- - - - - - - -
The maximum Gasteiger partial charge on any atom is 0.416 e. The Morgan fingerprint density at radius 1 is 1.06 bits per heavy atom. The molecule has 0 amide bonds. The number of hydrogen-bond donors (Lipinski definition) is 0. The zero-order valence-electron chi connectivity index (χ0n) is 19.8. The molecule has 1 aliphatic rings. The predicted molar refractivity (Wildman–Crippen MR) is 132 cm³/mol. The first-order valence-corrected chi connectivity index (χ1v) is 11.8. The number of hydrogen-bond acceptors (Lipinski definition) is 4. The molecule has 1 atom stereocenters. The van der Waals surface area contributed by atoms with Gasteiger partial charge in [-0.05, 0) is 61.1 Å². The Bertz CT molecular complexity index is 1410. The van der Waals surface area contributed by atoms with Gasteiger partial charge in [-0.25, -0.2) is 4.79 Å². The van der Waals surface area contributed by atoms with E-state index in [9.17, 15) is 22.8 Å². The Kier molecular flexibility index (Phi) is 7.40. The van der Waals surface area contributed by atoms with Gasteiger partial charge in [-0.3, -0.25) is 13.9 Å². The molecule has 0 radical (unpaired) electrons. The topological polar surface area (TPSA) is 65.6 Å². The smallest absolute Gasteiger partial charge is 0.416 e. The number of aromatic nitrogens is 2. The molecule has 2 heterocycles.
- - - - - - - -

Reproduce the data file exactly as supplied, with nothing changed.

The maximum Gasteiger partial charge on any atom is 0.416 e. The Morgan fingerprint density at radius 1 is 1.06 bits per heavy atom. The molecule has 0 amide bonds. The number of hydrogen-bond donors (Lipinski definition) is 0. The zero-order valence-electron chi connectivity index (χ0n) is 19.8. The molecule has 1 aliphatic rings. The predicted molar refractivity (Wildman–Crippen MR) is 132 cm³/mol. The first-order valence-corrected chi connectivity index (χ1v) is 11.8. The number of hydrogen-bond acceptors (Lipinski definition) is 4. The molecule has 1 atom stereocenters. The van der Waals surface area contributed by atoms with Gasteiger partial charge in [-0.05, 0) is 61.1 Å². The Bertz CT molecular complexity index is 1410. The van der Waals surface area contributed by atoms with Gasteiger partial charge in [-0.25, -0.2) is 4.79 Å². The van der Waals surface area contributed by atoms with E-state index in [9.17, 15) is 22.8 Å². The Kier molecular flexibility index (Phi) is 7.40. The van der Waals surface area contributed by atoms with Gasteiger partial charge in [-0.3, -0.25) is 13.9 Å². The molecule has 0 radical (unpaired) electrons. The topological polar surface area (TPSA) is 65.6 Å². The smallest absolute Gasteiger partial charge is 0.416 e. The number of aromatic nitrogens is 2. The molecule has 2 heterocycles.